I offer these historical gestures not to provide historical context to current events but to move toward a consideration of the intertwined making of Israeli territory and civilians. Once the Zionist state was able to mark its borders, to fortify them with settlements and armed settlers, once it was able to territorialize itself by depopulating Palestinian villages and cities, destroying them, preventing the return of Palestinian refugees, and conscripting Jews from all the over world to populate the new settlements, once it did everything that was becoming illegitimate elsewhere in the decolonizing world, then it could begin to both materialize the figure of the civilian and the notion of civilized normalcy and weaponize them as conditions on the ground to be defended. In the civilian’s name and for its protection, atrocities could be carried out.
Key to this notion of civilian normalcy is its institutional-territorial condition of possibility: a strong state form with continuous territory and fortified borders. Israel has it. It acquired this state form by force from the Palestinians. This state form has institutions: a professional standing military, a police force, an interior ministry, a registry of citizens, and a defense ministry. These are but select institutions that produce and reproduce the distinction between civilian and combatant, even as national military service is mandatory for all Jewish, Israeli citizens, with only some exceptions. The condition of possibility for these institutions is the exclusion of the Palestinians — in terms of entry to the country, residency rights, family unification, access to land, and so on — their suppression, removal, policing, and enclosure. These institutions have fostered an Israeli civil society, civil posture, civil plurality—and civilian normalcy. The settler, the precise figure through which proceeded both the territorialization of the Zionist state of Israel and the dispossession and removal of Palestinians, has also morphed into a civilian.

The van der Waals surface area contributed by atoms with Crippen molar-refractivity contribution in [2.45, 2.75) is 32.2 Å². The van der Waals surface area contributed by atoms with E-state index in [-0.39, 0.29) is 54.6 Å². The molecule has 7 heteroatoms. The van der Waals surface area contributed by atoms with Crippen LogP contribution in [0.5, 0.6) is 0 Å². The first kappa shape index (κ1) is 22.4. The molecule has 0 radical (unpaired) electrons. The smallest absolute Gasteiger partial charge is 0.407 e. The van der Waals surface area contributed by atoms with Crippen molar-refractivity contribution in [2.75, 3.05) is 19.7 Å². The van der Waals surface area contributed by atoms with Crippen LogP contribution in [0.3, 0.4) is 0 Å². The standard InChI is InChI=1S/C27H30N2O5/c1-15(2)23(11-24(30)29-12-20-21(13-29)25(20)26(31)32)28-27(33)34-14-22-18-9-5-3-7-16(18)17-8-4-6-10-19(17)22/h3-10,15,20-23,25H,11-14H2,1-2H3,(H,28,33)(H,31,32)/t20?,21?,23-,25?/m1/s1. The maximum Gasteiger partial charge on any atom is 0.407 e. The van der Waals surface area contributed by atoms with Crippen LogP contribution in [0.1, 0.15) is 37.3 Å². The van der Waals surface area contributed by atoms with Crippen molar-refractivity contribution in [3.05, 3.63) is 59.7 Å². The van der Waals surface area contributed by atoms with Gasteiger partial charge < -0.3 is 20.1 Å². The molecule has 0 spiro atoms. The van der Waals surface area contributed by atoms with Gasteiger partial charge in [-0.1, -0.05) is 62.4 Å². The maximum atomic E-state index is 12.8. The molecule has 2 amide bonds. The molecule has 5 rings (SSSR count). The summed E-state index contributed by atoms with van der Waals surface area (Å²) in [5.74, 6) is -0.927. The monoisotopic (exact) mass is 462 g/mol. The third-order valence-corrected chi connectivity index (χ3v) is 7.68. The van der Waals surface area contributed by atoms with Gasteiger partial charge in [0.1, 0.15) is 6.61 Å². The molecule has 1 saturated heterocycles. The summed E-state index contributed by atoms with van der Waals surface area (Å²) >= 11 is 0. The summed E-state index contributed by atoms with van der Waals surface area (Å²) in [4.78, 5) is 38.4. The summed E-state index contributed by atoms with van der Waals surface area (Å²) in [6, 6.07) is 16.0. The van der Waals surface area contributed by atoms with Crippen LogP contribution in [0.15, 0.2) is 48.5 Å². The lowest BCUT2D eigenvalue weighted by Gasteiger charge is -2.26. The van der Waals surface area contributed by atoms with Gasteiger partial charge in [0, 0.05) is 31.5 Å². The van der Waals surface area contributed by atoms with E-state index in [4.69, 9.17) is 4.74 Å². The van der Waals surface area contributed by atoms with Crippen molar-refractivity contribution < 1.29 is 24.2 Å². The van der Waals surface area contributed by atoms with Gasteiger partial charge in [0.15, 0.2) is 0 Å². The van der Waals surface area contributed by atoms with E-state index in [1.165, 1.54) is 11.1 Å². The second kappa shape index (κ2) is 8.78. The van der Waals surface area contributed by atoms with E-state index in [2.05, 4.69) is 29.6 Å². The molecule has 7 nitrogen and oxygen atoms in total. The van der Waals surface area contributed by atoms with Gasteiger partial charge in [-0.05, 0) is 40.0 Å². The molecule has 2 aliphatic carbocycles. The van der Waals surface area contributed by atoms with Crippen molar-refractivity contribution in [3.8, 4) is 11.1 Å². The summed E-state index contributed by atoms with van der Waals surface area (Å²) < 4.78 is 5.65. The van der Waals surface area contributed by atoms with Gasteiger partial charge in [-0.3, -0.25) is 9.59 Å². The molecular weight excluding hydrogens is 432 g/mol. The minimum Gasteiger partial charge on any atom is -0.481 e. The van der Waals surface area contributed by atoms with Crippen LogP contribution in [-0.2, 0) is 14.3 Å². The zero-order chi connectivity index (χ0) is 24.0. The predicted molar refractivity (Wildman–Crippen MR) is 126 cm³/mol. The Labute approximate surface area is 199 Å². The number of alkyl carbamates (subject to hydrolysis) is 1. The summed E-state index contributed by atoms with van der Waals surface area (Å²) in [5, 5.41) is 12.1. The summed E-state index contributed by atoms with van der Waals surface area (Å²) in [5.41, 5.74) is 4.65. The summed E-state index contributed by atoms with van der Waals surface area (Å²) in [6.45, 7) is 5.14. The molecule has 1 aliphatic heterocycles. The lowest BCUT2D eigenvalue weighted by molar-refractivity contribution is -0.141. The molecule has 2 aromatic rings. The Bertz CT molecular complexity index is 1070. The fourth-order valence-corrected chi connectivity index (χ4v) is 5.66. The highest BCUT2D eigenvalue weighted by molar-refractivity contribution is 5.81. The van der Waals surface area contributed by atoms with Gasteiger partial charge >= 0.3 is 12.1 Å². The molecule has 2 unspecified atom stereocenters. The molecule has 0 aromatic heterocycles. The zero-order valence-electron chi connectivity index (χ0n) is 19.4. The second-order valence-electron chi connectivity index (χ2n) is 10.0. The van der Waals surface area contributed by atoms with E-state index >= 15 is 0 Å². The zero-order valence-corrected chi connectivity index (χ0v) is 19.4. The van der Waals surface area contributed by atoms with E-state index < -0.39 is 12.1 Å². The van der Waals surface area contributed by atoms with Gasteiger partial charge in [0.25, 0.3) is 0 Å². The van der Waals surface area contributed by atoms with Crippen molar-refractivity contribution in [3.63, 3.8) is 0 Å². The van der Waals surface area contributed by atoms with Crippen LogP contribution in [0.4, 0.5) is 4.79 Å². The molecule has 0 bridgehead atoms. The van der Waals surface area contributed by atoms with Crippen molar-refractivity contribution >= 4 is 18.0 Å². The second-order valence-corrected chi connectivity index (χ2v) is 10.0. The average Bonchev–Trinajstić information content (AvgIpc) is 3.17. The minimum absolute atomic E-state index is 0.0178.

The occupation of the West Bank and the Gaza Strip in 1967 was central to the making of Israeli civilian normalcy. The “occupied territories” have always been the terrain for unleashing Israeli military power, thereby preventing the violence of the occupation from intruding into normalized Israeli civilian life. There, behind the green line, Israel has conducted the “conflict.” The more settler-military violence there is in the West Bank and Gaza Strip, the more civilian normalcy there is in Israel, and the more the notion of civilian normalcy can be weaponized to justify more violence in the West Bank and Gaza Strip. But the purifying and normalizing operations of the green line did not always go unchallenged. Palestinians have always understood that the condition of possibility for this civilian normalcy, inside the green line, was the destruction of Palestinian existence on the land and the ban on their return to the land. Hence, there have always been breaches of the enclosure and operations to undo the frontier: what Palestinians call “return.”